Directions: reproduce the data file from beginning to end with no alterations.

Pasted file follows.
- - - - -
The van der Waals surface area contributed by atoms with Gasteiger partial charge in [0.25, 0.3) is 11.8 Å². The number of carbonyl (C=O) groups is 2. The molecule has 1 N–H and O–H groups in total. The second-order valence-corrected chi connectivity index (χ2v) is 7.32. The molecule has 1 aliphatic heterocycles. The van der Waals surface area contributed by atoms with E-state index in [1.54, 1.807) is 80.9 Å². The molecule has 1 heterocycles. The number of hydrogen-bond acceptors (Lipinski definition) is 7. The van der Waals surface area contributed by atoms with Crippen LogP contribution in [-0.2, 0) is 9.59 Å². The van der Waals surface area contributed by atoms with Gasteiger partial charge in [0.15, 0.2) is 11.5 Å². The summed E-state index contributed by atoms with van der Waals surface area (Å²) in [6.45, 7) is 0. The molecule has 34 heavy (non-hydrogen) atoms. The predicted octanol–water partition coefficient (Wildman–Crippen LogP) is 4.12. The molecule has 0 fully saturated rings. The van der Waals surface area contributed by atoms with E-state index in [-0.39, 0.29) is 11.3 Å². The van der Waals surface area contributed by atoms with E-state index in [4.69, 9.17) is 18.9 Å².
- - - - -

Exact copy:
The van der Waals surface area contributed by atoms with Gasteiger partial charge in [0.25, 0.3) is 11.8 Å². The number of carbonyl (C=O) groups is 2. The molecule has 1 N–H and O–H groups in total. The second-order valence-corrected chi connectivity index (χ2v) is 7.32. The molecule has 1 aliphatic heterocycles. The van der Waals surface area contributed by atoms with E-state index in [1.54, 1.807) is 80.9 Å². The molecule has 1 heterocycles. The number of hydrogen-bond acceptors (Lipinski definition) is 7. The van der Waals surface area contributed by atoms with Crippen LogP contribution in [-0.2, 0) is 9.59 Å². The van der Waals surface area contributed by atoms with Gasteiger partial charge in [0.15, 0.2) is 11.5 Å². The summed E-state index contributed by atoms with van der Waals surface area (Å²) in [6.45, 7) is 0. The molecule has 34 heavy (non-hydrogen) atoms. The predicted octanol–water partition coefficient (Wildman–Crippen LogP) is 4.12. The molecule has 0 fully saturated rings. The van der Waals surface area contributed by atoms with E-state index in [-0.39, 0.29) is 11.3 Å². The van der Waals surface area contributed by atoms with E-state index in [4.69, 9.17) is 18.9 Å².